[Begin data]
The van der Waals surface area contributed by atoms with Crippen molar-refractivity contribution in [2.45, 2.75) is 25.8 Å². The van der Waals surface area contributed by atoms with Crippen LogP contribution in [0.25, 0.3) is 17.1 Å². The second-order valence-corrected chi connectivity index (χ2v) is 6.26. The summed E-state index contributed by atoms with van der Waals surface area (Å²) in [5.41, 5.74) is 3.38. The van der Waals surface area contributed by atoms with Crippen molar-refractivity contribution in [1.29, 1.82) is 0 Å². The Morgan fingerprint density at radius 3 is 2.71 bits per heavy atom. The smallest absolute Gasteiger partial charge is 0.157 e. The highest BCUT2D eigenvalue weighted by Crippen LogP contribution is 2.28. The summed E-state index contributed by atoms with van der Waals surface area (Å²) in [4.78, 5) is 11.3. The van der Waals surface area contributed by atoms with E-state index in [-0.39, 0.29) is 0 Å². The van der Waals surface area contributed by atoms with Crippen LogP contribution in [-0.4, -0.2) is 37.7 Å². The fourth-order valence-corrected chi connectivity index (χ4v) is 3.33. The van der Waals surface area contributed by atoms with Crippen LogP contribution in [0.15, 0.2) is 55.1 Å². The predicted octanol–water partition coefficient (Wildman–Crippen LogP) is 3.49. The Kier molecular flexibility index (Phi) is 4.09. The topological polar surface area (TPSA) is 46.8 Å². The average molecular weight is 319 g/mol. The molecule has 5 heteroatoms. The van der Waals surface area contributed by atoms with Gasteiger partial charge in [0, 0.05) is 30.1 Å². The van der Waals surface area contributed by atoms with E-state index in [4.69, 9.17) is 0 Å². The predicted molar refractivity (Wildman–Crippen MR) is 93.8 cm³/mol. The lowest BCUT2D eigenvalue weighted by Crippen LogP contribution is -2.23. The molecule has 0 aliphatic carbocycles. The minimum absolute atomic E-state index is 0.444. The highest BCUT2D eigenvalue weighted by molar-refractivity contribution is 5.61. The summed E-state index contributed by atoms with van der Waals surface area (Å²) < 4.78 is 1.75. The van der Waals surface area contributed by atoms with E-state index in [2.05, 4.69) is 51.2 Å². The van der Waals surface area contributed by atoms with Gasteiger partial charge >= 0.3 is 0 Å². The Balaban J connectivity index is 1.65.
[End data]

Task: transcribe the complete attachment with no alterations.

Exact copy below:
The van der Waals surface area contributed by atoms with Crippen molar-refractivity contribution in [2.45, 2.75) is 25.8 Å². The van der Waals surface area contributed by atoms with Crippen LogP contribution in [0.25, 0.3) is 17.1 Å². The second-order valence-corrected chi connectivity index (χ2v) is 6.26. The summed E-state index contributed by atoms with van der Waals surface area (Å²) in [5.41, 5.74) is 3.38. The van der Waals surface area contributed by atoms with Crippen molar-refractivity contribution in [1.29, 1.82) is 0 Å². The Morgan fingerprint density at radius 3 is 2.71 bits per heavy atom. The smallest absolute Gasteiger partial charge is 0.157 e. The highest BCUT2D eigenvalue weighted by Crippen LogP contribution is 2.28. The summed E-state index contributed by atoms with van der Waals surface area (Å²) in [4.78, 5) is 11.3. The van der Waals surface area contributed by atoms with E-state index in [-0.39, 0.29) is 0 Å². The van der Waals surface area contributed by atoms with Crippen LogP contribution in [-0.4, -0.2) is 37.7 Å². The fourth-order valence-corrected chi connectivity index (χ4v) is 3.33. The van der Waals surface area contributed by atoms with Crippen LogP contribution in [0.15, 0.2) is 55.1 Å². The predicted octanol–water partition coefficient (Wildman–Crippen LogP) is 3.49. The Kier molecular flexibility index (Phi) is 4.09. The topological polar surface area (TPSA) is 46.8 Å². The average molecular weight is 319 g/mol. The molecule has 5 heteroatoms. The van der Waals surface area contributed by atoms with Gasteiger partial charge in [0, 0.05) is 30.1 Å². The van der Waals surface area contributed by atoms with E-state index in [4.69, 9.17) is 0 Å². The predicted molar refractivity (Wildman–Crippen MR) is 93.8 cm³/mol. The lowest BCUT2D eigenvalue weighted by Crippen LogP contribution is -2.23. The molecule has 0 aliphatic carbocycles. The minimum absolute atomic E-state index is 0.444. The highest BCUT2D eigenvalue weighted by molar-refractivity contribution is 5.61. The summed E-state index contributed by atoms with van der Waals surface area (Å²) < 4.78 is 1.75. The van der Waals surface area contributed by atoms with E-state index in [2.05, 4.69) is 51.2 Å². The van der Waals surface area contributed by atoms with Gasteiger partial charge >= 0.3 is 0 Å². The Balaban J connectivity index is 1.65.